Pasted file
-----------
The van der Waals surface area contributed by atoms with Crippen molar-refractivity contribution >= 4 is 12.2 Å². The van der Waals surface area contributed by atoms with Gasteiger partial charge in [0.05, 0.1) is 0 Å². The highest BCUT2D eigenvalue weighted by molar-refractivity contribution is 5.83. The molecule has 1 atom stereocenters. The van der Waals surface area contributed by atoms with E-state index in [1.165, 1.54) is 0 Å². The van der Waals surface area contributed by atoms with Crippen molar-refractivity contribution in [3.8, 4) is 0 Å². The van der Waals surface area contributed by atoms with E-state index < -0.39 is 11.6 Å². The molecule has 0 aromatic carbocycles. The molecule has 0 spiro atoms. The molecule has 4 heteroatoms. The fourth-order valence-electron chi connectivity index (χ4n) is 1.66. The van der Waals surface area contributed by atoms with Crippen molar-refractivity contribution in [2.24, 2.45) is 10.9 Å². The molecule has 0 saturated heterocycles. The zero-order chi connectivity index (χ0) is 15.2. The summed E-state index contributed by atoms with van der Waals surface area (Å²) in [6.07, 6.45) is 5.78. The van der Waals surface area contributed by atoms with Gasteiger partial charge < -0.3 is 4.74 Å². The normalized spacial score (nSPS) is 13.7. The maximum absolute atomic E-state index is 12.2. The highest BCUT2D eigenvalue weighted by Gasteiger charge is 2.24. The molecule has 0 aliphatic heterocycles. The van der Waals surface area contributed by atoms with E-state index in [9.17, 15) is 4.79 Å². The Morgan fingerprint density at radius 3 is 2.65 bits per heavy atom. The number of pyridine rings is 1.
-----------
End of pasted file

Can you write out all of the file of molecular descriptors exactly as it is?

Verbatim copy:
The van der Waals surface area contributed by atoms with Crippen molar-refractivity contribution >= 4 is 12.2 Å². The van der Waals surface area contributed by atoms with Gasteiger partial charge in [0.05, 0.1) is 0 Å². The highest BCUT2D eigenvalue weighted by molar-refractivity contribution is 5.83. The molecule has 1 atom stereocenters. The van der Waals surface area contributed by atoms with E-state index in [1.165, 1.54) is 0 Å². The van der Waals surface area contributed by atoms with Crippen molar-refractivity contribution in [3.8, 4) is 0 Å². The van der Waals surface area contributed by atoms with E-state index < -0.39 is 11.6 Å². The molecule has 0 aromatic carbocycles. The molecule has 0 spiro atoms. The molecule has 4 heteroatoms. The fourth-order valence-electron chi connectivity index (χ4n) is 1.66. The van der Waals surface area contributed by atoms with Crippen molar-refractivity contribution in [2.24, 2.45) is 10.9 Å². The molecule has 0 saturated heterocycles. The zero-order chi connectivity index (χ0) is 15.2. The summed E-state index contributed by atoms with van der Waals surface area (Å²) in [6.07, 6.45) is 5.78. The van der Waals surface area contributed by atoms with Gasteiger partial charge < -0.3 is 4.74 Å². The normalized spacial score (nSPS) is 13.7. The maximum absolute atomic E-state index is 12.2. The highest BCUT2D eigenvalue weighted by Gasteiger charge is 2.24. The molecule has 0 aliphatic heterocycles. The van der Waals surface area contributed by atoms with E-state index in [9.17, 15) is 4.79 Å². The Morgan fingerprint density at radius 3 is 2.65 bits per heavy atom. The number of pyridine rings is 1.